Intended for healthcare professionals

News

Better palliative care could cut euthanasia

BMJ 1998; 317 doi: https://doi.org/10.1136/bmj.317.7173.1613a (Published 12 December 1998) Cite this as: BMJ 1998;317:1613
  1. Hugh Matthews
  1. BMJ

    Euthanasia in the Netherlands is proving detrimental to the practice of medicine and is usually avoidable, Dutch palliative care physician Dr Ben Zylicz told a meeting at the United Kingdom's House of Lords last week.

    The practice of non-voluntary euthanasia--in which the patient is unable to give consent--is becoming widespread, in contravention of Dutch guidelines, warned Dr Zylicz. He suggested that the fact that there were only 70 specialist palliative care beds in the country was a reason why doctors and patients often resorted to euthanasia. “If you accept euthanasia as a solution to difficult and unresolved problems in palliative care, you will never learn anything,” he warned.

    Dr Zylicz reported that many patients needing terminal care were currently discharged to their GP. Since few doctors received any training in palliative medicine, they often felt that they had no solution other than euthanasia if the patient's suffering became too great. Effective palliative care provides an alternative option; a quarter of the patients admitted to the hospice where Dr Zylicz works had initially requested euthanasia, but none had ultimately used it.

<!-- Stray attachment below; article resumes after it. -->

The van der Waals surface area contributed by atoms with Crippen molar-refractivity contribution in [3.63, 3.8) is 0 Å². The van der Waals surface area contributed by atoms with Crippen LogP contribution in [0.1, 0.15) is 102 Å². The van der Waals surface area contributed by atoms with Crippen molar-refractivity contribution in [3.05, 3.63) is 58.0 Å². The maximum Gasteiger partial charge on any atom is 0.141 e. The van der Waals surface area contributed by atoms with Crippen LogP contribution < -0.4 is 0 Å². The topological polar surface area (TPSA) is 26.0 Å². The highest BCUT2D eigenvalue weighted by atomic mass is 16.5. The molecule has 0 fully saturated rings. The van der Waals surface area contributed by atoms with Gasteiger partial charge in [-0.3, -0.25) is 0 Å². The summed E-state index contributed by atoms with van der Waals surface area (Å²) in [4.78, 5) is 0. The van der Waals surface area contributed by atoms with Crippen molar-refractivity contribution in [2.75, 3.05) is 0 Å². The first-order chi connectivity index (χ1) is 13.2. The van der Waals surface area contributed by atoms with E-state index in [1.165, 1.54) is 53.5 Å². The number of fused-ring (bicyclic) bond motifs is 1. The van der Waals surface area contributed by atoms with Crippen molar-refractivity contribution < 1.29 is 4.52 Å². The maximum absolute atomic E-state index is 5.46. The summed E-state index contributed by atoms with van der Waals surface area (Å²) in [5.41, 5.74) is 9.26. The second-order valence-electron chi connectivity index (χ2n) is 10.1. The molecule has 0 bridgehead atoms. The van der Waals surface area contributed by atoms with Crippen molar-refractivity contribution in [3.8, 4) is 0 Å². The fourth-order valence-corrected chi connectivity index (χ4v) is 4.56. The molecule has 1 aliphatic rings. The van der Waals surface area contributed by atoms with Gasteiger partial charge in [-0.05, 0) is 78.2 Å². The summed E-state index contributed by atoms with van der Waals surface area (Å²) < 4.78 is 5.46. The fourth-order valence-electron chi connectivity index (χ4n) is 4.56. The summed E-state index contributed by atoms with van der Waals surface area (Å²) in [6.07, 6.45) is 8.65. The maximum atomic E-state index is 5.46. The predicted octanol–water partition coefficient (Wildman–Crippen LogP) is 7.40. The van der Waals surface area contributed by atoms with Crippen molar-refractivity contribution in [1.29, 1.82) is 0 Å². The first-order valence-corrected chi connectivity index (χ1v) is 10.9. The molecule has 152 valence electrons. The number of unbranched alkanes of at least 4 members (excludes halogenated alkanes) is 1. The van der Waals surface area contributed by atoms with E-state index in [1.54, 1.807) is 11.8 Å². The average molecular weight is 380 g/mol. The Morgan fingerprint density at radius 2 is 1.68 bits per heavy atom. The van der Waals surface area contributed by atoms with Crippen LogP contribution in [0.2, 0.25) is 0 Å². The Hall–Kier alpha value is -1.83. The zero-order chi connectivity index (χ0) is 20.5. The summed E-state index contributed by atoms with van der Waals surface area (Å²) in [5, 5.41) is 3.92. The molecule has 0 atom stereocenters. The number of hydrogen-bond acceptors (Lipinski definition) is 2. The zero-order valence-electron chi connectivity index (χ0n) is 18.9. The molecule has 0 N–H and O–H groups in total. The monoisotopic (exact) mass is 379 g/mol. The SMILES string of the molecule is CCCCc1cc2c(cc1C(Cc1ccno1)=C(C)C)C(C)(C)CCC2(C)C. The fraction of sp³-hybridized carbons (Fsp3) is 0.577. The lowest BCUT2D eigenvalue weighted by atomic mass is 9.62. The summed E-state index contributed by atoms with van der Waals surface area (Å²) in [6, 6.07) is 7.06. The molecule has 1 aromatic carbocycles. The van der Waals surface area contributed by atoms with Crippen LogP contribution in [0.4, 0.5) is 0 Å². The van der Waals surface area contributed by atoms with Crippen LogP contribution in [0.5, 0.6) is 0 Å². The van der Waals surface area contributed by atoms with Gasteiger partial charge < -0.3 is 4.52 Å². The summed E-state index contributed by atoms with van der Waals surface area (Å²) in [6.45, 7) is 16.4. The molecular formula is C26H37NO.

More worryingly, Dr Zylicz suggested that there is evidence that the Dutch guidelines on euthanasia, established in 1984, are often breached. Under these rules, the patient must have intractable suffering, must make a voluntary request, and the doctor must report each case to the local medical examiner. In 1995 there were 900 cases of non-voluntary euthanasia recorded. While some patients were unable to give consent, as many as a quarter were killed while fully or partly competent, without making any request, he claimed.

    Professor Lord McColl, a member of the Lords Select Committee on Euthanasia, commented on a visit to the Netherlands: “Our visit convinced me that euthanasia is impossible to police and will be abused.”

    View Abstract

    Log in

    Log in through your institution

    Subscribe

    * For online subscription